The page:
With the final release of Kinect for Windows, the scramble is on to find new and interesting uses for Microsoft's motion capture controller. A new experiment from Whole Foods is embodying the phrase 'expect the unexpected.'
During an event at the Microsoft campus this week, Whole Foods Market, in partnership with an Austin-based mobile software developer called Chaotic Moon, showed off a shopping cart with an attached Kinect that would support a variety of functions within the store.
Among the possible uses are having the cart identify shoppers by their loyalty card (which Whole Foods doesn't have yet), scan items as they are placed in the basket, mark them off the shopping list, and help speed up checkout at the end.
The company says the project is just weeks in development, and GeekWire says that the demo "included a couple of false starts.”
“The technology will need to be ironed out before it’s deployed, lest our shopping trips turn into destruction derbies,” GeekWire’s Todd Bishop wrote.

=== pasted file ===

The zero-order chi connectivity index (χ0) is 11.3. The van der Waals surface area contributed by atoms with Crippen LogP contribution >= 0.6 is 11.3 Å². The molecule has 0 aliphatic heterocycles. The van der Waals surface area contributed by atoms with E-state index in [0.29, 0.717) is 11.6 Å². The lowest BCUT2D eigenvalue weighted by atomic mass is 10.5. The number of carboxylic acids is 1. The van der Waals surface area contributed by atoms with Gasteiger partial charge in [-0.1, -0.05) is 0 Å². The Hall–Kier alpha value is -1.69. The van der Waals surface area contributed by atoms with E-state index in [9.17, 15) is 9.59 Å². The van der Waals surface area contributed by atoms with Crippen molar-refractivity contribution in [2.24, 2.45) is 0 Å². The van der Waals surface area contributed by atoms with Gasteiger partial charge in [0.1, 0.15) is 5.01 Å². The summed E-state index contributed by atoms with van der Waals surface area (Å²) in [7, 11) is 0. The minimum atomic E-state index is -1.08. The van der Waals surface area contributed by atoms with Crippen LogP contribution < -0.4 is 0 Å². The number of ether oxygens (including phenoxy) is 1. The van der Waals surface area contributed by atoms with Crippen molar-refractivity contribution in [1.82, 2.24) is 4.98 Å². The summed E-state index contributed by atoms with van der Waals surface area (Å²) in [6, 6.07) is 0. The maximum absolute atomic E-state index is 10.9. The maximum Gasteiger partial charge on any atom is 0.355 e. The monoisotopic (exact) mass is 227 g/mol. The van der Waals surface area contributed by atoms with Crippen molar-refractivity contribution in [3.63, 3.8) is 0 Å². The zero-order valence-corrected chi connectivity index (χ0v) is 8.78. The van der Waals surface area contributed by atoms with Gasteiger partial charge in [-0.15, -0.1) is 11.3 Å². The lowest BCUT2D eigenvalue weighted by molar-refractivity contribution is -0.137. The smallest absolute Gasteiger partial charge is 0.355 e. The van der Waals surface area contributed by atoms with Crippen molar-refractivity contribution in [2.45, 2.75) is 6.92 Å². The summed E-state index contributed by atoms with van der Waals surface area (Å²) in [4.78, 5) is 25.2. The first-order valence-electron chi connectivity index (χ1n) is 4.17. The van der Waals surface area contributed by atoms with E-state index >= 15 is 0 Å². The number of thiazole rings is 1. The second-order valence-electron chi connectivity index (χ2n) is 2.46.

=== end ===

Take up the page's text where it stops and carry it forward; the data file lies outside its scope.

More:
That might make shopping at Whole Paycheck a little more interesting. But it shows developers are thinking way outside the box and coming up with some very unique uses for Kinect. Microsoft says more than 300 companies are working on commercial applications for Kinect on Windows.
(Image courtesy of GeekWire)
One problem remains, though. Look at the picture of the carriage setup. That's a huge piece of equipment to be jutting out, and shopping carts get abused something fierce. Whole Foods is not going to tolerate this expensive hardware getting trashed on a daily basis. Along with getting the software bugs out, Microsoft is going to have to shrink down the hardware to make it far less obtrusive on the cart and able to survive customer abuse.
Still, it's interesting to see where they are going with this and I'm looking forward to a few more surprises.